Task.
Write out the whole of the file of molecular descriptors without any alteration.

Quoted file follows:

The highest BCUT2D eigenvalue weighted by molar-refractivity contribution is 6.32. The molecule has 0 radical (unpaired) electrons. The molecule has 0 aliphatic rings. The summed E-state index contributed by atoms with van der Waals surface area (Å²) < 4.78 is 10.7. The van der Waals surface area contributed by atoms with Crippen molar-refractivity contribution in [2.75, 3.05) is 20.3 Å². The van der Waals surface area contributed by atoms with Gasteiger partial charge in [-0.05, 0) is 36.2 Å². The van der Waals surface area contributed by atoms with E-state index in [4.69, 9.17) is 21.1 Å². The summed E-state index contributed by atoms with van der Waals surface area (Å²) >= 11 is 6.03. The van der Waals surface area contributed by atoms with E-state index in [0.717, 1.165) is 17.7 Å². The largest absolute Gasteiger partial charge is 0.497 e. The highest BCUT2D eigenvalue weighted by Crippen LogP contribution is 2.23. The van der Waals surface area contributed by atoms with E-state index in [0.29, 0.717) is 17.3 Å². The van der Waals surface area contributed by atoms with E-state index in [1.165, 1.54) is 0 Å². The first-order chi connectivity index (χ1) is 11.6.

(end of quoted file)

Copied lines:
The highest BCUT2D eigenvalue weighted by molar-refractivity contribution is 6.32. The molecule has 0 radical (unpaired) electrons. The molecule has 0 aliphatic rings. The summed E-state index contributed by atoms with van der Waals surface area (Å²) < 4.78 is 10.7. The van der Waals surface area contributed by atoms with Crippen molar-refractivity contribution in [2.75, 3.05) is 20.3 Å². The van der Waals surface area contributed by atoms with Gasteiger partial charge in [-0.05, 0) is 36.2 Å². The van der Waals surface area contributed by atoms with E-state index in [4.69, 9.17) is 21.1 Å². The summed E-state index contributed by atoms with van der Waals surface area (Å²) >= 11 is 6.03. The van der Waals surface area contributed by atoms with E-state index in [0.717, 1.165) is 17.7 Å². The largest absolute Gasteiger partial charge is 0.497 e. The highest BCUT2D eigenvalue weighted by Crippen LogP contribution is 2.23. The van der Waals surface area contributed by atoms with E-state index in [0.29, 0.717) is 17.3 Å². The van der Waals surface area contributed by atoms with E-state index in [1.165, 1.54) is 0 Å². The first-order chi connectivity index (χ1) is 11.6.